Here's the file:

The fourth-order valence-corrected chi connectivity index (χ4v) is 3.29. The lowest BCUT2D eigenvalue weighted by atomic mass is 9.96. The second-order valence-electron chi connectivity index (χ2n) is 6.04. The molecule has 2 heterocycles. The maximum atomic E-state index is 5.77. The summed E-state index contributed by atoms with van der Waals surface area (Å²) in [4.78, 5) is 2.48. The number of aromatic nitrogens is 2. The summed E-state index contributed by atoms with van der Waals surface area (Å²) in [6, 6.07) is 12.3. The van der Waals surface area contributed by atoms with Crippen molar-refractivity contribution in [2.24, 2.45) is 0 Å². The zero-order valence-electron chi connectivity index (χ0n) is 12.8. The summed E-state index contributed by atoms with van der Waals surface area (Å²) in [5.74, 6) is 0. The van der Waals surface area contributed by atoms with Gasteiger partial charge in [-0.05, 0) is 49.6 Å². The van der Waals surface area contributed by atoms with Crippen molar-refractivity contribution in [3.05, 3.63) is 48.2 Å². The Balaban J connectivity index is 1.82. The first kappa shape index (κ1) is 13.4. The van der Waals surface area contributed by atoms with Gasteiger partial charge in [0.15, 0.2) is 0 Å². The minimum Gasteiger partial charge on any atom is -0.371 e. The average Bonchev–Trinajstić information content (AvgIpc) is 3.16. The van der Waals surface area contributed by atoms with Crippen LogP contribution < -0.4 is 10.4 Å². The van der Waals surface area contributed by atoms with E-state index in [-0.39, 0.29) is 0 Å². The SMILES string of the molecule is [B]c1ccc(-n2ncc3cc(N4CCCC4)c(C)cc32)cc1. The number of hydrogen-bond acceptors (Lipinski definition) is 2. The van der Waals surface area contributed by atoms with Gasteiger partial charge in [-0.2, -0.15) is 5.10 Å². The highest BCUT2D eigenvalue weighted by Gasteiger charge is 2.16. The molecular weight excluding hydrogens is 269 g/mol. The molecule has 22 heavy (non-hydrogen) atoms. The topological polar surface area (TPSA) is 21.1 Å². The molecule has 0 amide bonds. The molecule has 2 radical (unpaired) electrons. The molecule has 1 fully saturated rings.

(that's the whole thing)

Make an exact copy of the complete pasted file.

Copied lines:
The fourth-order valence-corrected chi connectivity index (χ4v) is 3.29. The lowest BCUT2D eigenvalue weighted by atomic mass is 9.96. The second-order valence-electron chi connectivity index (χ2n) is 6.04. The molecule has 2 heterocycles. The maximum atomic E-state index is 5.77. The summed E-state index contributed by atoms with van der Waals surface area (Å²) in [4.78, 5) is 2.48. The number of aromatic nitrogens is 2. The summed E-state index contributed by atoms with van der Waals surface area (Å²) in [6, 6.07) is 12.3. The van der Waals surface area contributed by atoms with Crippen molar-refractivity contribution in [2.24, 2.45) is 0 Å². The zero-order valence-electron chi connectivity index (χ0n) is 12.8. The summed E-state index contributed by atoms with van der Waals surface area (Å²) in [5.74, 6) is 0. The van der Waals surface area contributed by atoms with Gasteiger partial charge in [-0.05, 0) is 49.6 Å². The van der Waals surface area contributed by atoms with Crippen molar-refractivity contribution in [3.05, 3.63) is 48.2 Å². The Balaban J connectivity index is 1.82. The first kappa shape index (κ1) is 13.4. The van der Waals surface area contributed by atoms with Gasteiger partial charge in [0.15, 0.2) is 0 Å². The minimum Gasteiger partial charge on any atom is -0.371 e. The average Bonchev–Trinajstić information content (AvgIpc) is 3.16. The van der Waals surface area contributed by atoms with Crippen LogP contribution < -0.4 is 10.4 Å². The van der Waals surface area contributed by atoms with E-state index in [-0.39, 0.29) is 0 Å². The SMILES string of the molecule is [B]c1ccc(-n2ncc3cc(N4CCCC4)c(C)cc32)cc1. The number of hydrogen-bond acceptors (Lipinski definition) is 2. The van der Waals surface area contributed by atoms with Gasteiger partial charge in [-0.2, -0.15) is 5.10 Å². The highest BCUT2D eigenvalue weighted by Gasteiger charge is 2.16. The molecular weight excluding hydrogens is 269 g/mol. The molecule has 22 heavy (non-hydrogen) atoms. The topological polar surface area (TPSA) is 21.1 Å². The molecule has 0 amide bonds. The molecule has 2 radical (unpaired) electrons. The molecule has 1 fully saturated rings.